A Vertical Indoor Farm Helps Anchor an Area’s Revival

NEWARK — Schools, sports arenas and apartment buildings have sprouted in recent years in this troubled city as part of efforts to revitalize it. Now, it’s kale’s turn to take root in a most unusual spot.

A former Grammer, Dempsey and Hudson steel plant in the Ironbound section of Newark is being razed by the RBH Group to make way for a giant custom-built complex for its sole tenant, AeroFarms, a company producing herbs and vegetables in an indoor, vertical environment. Instrumental in reviving parts of Newark, the RBH Group sees the venture as a way to create jobs, clear a shabby block and supply a healthy, locally grown food source.

The complex, a group of metal-block, low-slung buildings, some connected, some not, also has prominent backers. Through its Urban Investment Group, Goldman Sachs is picking up the bulk of the $39 million cost for development of the AeroFarms Ironbound complex, using equity, debt and bridge financing. Prudential Financial, whose headquarters are now in Newark, is also an investor. The project has been awarded $9 million in city and state money, in tax credits and grants.

Ron Beit, the founding member of the RBH Group, which has been instrumental in reviving parts of Newark. CreditBryan Anselm for The New York Times 

The new 69,000-square-foot complex will also contain labs, offices and a cafe and is expected to be finished next year.

Unlike urban vegetable gardens of the past that took advantage of empty lots or evolved in rooftop greenhouses, AeroFarms employs so-called aeroponics and stacks its produce vertically, meaning plants are arrayed not in long rows but upward. Because the farming is completely indoors, it relies on LED bulbs, with crops growing in cloth and fed with a nutrient mist.

Critics of vertical farming have complained that taste can suffer when food is cultivated without soil or sun, while proponents say vertical farms are extremely efficient and have a small environmental impact. They take up minimal space, grow round the clock and are near the markets that sell their crops, reducing the need for long truck trips. Vertical farms are also far less susceptible to the vagaries of unpredictable weather like droughts or floods.

Scheduled to open this fall inside the new Ironbound site, AeroFarms projects it will reap up to 30 harvests a year, or two million pounds of greens, including kale, arugula and romaine lettuce, Mr. Rosenberg said. At that output, AeroFarms would be among the most productive vertical farms in the country, analysts say.

But in an industry where profitability is elusive, success is hardly guaranteed. Indeed, AeroFarms is still lining up customers, which ideally will include grocery chains, schools and restaurants, company officials said. Not yet profitable, the company, which plans to expand to 70 employees, from 20, is also seeking venture capital funding.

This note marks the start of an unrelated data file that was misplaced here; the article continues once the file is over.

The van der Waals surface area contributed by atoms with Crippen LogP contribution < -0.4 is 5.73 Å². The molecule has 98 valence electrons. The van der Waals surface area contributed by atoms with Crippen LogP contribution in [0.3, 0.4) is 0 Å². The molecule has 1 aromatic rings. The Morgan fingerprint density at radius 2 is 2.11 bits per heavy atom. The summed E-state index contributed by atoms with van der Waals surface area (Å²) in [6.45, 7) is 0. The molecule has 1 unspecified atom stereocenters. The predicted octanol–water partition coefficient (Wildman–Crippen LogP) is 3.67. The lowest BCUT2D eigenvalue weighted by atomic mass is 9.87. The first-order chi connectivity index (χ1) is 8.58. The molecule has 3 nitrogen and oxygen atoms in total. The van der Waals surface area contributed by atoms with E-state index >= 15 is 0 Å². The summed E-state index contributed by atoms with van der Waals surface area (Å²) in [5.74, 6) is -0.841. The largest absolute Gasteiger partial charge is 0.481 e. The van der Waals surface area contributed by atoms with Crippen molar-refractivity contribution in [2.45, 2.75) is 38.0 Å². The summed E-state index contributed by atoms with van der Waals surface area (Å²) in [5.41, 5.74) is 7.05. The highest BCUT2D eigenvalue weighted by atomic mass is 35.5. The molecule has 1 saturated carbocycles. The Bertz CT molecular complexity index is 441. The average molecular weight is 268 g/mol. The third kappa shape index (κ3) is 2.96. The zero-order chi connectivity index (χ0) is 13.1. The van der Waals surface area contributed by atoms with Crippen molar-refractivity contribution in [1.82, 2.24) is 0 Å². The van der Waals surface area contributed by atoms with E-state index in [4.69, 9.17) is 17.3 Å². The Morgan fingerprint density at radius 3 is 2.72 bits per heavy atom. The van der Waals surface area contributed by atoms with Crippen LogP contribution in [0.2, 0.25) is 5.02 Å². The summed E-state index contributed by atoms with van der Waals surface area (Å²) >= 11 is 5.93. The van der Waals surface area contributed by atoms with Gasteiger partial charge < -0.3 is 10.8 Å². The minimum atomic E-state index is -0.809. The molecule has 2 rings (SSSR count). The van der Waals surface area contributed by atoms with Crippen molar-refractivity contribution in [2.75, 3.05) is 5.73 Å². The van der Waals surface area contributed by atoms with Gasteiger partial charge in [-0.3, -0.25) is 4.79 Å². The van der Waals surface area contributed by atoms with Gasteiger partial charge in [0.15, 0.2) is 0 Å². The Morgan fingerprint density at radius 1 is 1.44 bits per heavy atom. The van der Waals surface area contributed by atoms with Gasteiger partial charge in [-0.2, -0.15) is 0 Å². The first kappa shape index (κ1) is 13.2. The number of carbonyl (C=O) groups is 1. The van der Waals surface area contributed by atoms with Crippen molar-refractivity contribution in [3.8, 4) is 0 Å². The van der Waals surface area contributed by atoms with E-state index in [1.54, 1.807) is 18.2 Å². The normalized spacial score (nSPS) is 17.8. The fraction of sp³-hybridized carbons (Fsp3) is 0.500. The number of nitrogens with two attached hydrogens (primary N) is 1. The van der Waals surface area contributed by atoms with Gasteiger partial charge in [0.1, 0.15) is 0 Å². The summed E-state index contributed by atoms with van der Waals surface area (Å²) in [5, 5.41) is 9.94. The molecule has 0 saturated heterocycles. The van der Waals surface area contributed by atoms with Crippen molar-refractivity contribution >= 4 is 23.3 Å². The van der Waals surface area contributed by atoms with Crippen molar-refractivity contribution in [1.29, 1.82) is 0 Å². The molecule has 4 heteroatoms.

Comparing vertical farms can be tricky. Unlike AeroFarms, some sell whole plants, or by-products like juice and salad dressing. Also, because the height of rooms in vertical farms is often more important than their width, floor measurements can be misleading, some farmers say.

Still, in real estate terms, the Ironbound operation would be among the country’s largest. About two-thirds of the complex, or 46,000 square feet, will be dedicated to crops, according to the company, in rooms with lofty 30-foot ceilings.

In contrast, FarmedHere, an Illinois company, grows plants in about 47,000 square feet of a low-slung 93,000-square-foot former box factory near Chicago Midway International Airport. Founded in 2011, FarmedHere sells its produce to nearly 50 Whole Foods markets, plus other grocery stores, said Mark Thomann, the chief executive.

But in a sign of the risks inherent to the industry, other fledgling companies trying to grow crops in small spaces have sputtered and failed. For example, Alterrus Systems, maker of the shelflike VertiCrop system, with a greenhouselike farm on a sun-dappled roof of a parking garage in Vancouver, British Columbia, declared bankruptcy this year.

AeroFarms and its specially designed growing trays are temporarily located in a former clothing store on Market Street in Newark. 

Previously, both Goldman and Prudential teamed with RBH on Teachers Village in Newark, a $160 million project that is creating a mix of schools, apartments and stores from a patchwork of warehouses and parking lots.

But brokers say that Newark, about 10 miles west of New York, also appeals to start-ups because of its dirt-cheap rents, which is especially true in the Ironbound’s ragtag industrial section, where warehouses can be had for as little as $5 a square foot. In comparison, rents for similar space in Brooklyn can be more than $20.

One reason that Newark, and especially the Ironbound section, may be so affordable is its legacy of pollution. Crisscrossed by truck routes and flight paths, the Ironbound also was the home of a federal Superfund site where Agent Orange, the toxic defoliant, was manufactured in the mid-20th century; the site has since been cleaned up.

Similarly, over the years, toxins like lead have been discovered on the long block containing AeroFarms’ new farm. In fact, the swimming pool in an athletic center there had to be constructed on an upper floor, over fears that harmful chemicals could seep into the water, said Drew Curtis, a director of the Ironbound Community Corporation, a local nonprofit that has worked to remediate the area. And because only four trucks will service the farm daily, AeroFarms is expected to have a light environmental footprint.

The farm’s construction is occurring during a flurry of activity in Newark. Besides Teachers Village, a high-rise apartment building with mostly market-rate units is planned for a former Ballantine brewery malt house near the Passaic River.

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